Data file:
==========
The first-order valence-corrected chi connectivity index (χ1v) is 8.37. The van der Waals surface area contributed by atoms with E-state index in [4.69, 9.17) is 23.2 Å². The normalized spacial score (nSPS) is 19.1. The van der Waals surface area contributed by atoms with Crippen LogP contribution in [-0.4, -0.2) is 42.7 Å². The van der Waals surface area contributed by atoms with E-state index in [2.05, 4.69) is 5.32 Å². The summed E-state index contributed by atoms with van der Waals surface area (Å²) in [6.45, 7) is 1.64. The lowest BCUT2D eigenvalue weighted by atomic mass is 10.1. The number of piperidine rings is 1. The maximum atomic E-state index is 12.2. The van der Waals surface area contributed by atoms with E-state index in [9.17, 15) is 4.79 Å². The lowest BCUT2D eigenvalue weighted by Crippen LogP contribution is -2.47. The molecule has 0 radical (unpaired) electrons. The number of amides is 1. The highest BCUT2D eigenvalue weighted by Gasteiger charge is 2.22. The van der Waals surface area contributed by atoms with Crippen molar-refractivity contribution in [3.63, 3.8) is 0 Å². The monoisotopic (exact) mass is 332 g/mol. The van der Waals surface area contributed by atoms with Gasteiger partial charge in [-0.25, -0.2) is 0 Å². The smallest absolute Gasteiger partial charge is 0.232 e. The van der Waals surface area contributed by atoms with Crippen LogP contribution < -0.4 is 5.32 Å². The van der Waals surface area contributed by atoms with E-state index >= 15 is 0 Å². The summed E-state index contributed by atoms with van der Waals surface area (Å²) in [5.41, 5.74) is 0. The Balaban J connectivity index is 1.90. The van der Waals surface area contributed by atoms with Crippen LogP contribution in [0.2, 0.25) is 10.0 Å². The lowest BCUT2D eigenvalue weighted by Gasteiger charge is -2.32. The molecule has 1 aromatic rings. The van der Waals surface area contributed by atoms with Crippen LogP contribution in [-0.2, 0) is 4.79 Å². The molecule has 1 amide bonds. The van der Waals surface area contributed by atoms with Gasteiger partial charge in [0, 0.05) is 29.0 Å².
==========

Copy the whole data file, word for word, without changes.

The first-order valence-corrected chi connectivity index (χ1v) is 8.37. The van der Waals surface area contributed by atoms with E-state index in [4.69, 9.17) is 23.2 Å². The normalized spacial score (nSPS) is 19.1. The van der Waals surface area contributed by atoms with Crippen LogP contribution in [-0.4, -0.2) is 42.7 Å². The van der Waals surface area contributed by atoms with E-state index in [2.05, 4.69) is 5.32 Å². The summed E-state index contributed by atoms with van der Waals surface area (Å²) in [6.45, 7) is 1.64. The lowest BCUT2D eigenvalue weighted by atomic mass is 10.1. The number of piperidine rings is 1. The maximum atomic E-state index is 12.2. The van der Waals surface area contributed by atoms with E-state index in [9.17, 15) is 4.79 Å². The lowest BCUT2D eigenvalue weighted by Crippen LogP contribution is -2.47. The molecule has 0 radical (unpaired) electrons. The number of amides is 1. The highest BCUT2D eigenvalue weighted by Gasteiger charge is 2.22. The van der Waals surface area contributed by atoms with Crippen molar-refractivity contribution in [3.63, 3.8) is 0 Å². The monoisotopic (exact) mass is 332 g/mol. The van der Waals surface area contributed by atoms with Gasteiger partial charge in [-0.25, -0.2) is 0 Å². The smallest absolute Gasteiger partial charge is 0.232 e. The van der Waals surface area contributed by atoms with Crippen LogP contribution < -0.4 is 5.32 Å². The van der Waals surface area contributed by atoms with E-state index >= 15 is 0 Å². The summed E-state index contributed by atoms with van der Waals surface area (Å²) in [5.41, 5.74) is 0. The Balaban J connectivity index is 1.90. The van der Waals surface area contributed by atoms with Crippen LogP contribution in [0.2, 0.25) is 10.0 Å². The lowest BCUT2D eigenvalue weighted by Gasteiger charge is -2.32. The molecule has 1 aromatic rings. The van der Waals surface area contributed by atoms with Crippen LogP contribution in [-0.2, 0) is 4.79 Å². The molecule has 1 amide bonds. The van der Waals surface area contributed by atoms with Gasteiger partial charge in [0, 0.05) is 29.0 Å².